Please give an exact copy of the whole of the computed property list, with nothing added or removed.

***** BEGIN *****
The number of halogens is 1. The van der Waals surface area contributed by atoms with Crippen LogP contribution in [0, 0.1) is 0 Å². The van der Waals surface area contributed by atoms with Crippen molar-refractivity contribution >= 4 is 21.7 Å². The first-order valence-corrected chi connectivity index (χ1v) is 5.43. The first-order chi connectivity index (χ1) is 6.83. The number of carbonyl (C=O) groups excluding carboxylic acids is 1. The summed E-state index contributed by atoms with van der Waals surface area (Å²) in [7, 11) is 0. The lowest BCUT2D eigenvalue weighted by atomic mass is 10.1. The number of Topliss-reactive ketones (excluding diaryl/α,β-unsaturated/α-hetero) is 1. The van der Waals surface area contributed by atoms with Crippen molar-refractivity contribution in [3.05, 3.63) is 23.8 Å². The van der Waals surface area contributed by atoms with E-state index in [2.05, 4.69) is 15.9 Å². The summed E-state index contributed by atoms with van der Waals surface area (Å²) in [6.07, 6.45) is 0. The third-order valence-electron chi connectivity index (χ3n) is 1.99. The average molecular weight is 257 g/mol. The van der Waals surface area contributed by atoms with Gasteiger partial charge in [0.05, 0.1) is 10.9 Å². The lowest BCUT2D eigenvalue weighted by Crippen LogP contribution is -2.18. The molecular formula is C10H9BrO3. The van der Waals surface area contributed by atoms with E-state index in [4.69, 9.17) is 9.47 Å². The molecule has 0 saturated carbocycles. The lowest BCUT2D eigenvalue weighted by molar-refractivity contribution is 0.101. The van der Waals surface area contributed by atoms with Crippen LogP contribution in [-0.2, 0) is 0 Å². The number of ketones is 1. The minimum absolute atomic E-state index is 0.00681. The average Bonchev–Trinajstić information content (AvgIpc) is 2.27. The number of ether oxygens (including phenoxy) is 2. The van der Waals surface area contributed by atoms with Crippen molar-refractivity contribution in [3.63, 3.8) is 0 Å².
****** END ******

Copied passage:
The number of halogens is 1. The van der Waals surface area contributed by atoms with Crippen LogP contribution in [0, 0.1) is 0 Å². The van der Waals surface area contributed by atoms with Crippen molar-refractivity contribution >= 4 is 21.7 Å². The first-order valence-corrected chi connectivity index (χ1v) is 5.43. The first-order chi connectivity index (χ1) is 6.83. The number of carbonyl (C=O) groups excluding carboxylic acids is 1. The summed E-state index contributed by atoms with van der Waals surface area (Å²) in [7, 11) is 0. The lowest BCUT2D eigenvalue weighted by atomic mass is 10.1. The number of Topliss-reactive ketones (excluding diaryl/α,β-unsaturated/α-hetero) is 1. The van der Waals surface area contributed by atoms with Crippen molar-refractivity contribution in [3.05, 3.63) is 23.8 Å². The van der Waals surface area contributed by atoms with E-state index in [2.05, 4.69) is 15.9 Å². The summed E-state index contributed by atoms with van der Waals surface area (Å²) in [6.07, 6.45) is 0. The third-order valence-electron chi connectivity index (χ3n) is 1.99. The average molecular weight is 257 g/mol. The van der Waals surface area contributed by atoms with Gasteiger partial charge in [0.05, 0.1) is 10.9 Å². The lowest BCUT2D eigenvalue weighted by Crippen LogP contribution is -2.18. The molecular formula is C10H9BrO3. The van der Waals surface area contributed by atoms with E-state index in [4.69, 9.17) is 9.47 Å². The molecule has 0 saturated carbocycles. The lowest BCUT2D eigenvalue weighted by molar-refractivity contribution is 0.101. The van der Waals surface area contributed by atoms with Crippen LogP contribution in [-0.2, 0) is 0 Å². The number of ketones is 1. The minimum absolute atomic E-state index is 0.00681. The average Bonchev–Trinajstić information content (AvgIpc) is 2.27. The number of ether oxygens (including phenoxy) is 2. The van der Waals surface area contributed by atoms with Crippen molar-refractivity contribution in [3.63, 3.8) is 0 Å².